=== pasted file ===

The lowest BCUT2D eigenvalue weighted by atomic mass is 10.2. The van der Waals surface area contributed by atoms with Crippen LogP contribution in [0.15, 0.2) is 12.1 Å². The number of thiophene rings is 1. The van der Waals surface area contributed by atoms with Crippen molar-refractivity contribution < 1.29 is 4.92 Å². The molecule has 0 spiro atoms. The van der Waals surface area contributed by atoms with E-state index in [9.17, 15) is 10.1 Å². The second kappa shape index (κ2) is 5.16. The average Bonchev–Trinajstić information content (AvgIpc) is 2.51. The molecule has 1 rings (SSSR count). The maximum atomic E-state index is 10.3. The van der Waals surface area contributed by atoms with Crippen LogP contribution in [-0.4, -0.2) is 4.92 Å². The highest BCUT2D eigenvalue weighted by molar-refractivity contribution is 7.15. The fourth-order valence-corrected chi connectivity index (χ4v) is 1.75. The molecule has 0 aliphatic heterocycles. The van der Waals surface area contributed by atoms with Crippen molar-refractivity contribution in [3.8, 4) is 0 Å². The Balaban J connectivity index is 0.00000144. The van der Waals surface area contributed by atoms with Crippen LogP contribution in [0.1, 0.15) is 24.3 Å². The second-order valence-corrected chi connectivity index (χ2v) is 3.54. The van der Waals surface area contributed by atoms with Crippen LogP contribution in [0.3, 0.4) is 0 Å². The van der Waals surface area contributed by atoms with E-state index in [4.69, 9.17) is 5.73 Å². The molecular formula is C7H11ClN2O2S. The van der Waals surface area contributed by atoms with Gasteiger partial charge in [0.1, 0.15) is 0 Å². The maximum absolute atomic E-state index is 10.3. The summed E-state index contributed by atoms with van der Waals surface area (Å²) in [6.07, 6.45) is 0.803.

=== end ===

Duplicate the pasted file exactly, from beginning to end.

The lowest BCUT2D eigenvalue weighted by atomic mass is 10.2. The van der Waals surface area contributed by atoms with Crippen LogP contribution in [0.15, 0.2) is 12.1 Å². The number of thiophene rings is 1. The van der Waals surface area contributed by atoms with Crippen molar-refractivity contribution < 1.29 is 4.92 Å². The molecule has 0 spiro atoms. The van der Waals surface area contributed by atoms with E-state index in [9.17, 15) is 10.1 Å². The second kappa shape index (κ2) is 5.16. The average Bonchev–Trinajstić information content (AvgIpc) is 2.51. The molecule has 1 rings (SSSR count). The maximum atomic E-state index is 10.3. The van der Waals surface area contributed by atoms with Crippen LogP contribution in [-0.4, -0.2) is 4.92 Å². The highest BCUT2D eigenvalue weighted by molar-refractivity contribution is 7.15. The fourth-order valence-corrected chi connectivity index (χ4v) is 1.75. The molecule has 0 aliphatic heterocycles. The van der Waals surface area contributed by atoms with Crippen molar-refractivity contribution in [3.8, 4) is 0 Å². The Balaban J connectivity index is 0.00000144. The van der Waals surface area contributed by atoms with Crippen LogP contribution in [0.1, 0.15) is 24.3 Å². The second-order valence-corrected chi connectivity index (χ2v) is 3.54. The van der Waals surface area contributed by atoms with Crippen LogP contribution in [0.3, 0.4) is 0 Å². The van der Waals surface area contributed by atoms with E-state index in [4.69, 9.17) is 5.73 Å². The molecular formula is C7H11ClN2O2S. The van der Waals surface area contributed by atoms with Gasteiger partial charge in [0.1, 0.15) is 0 Å². The maximum absolute atomic E-state index is 10.3. The summed E-state index contributed by atoms with van der Waals surface area (Å²) in [6.07, 6.45) is 0.803.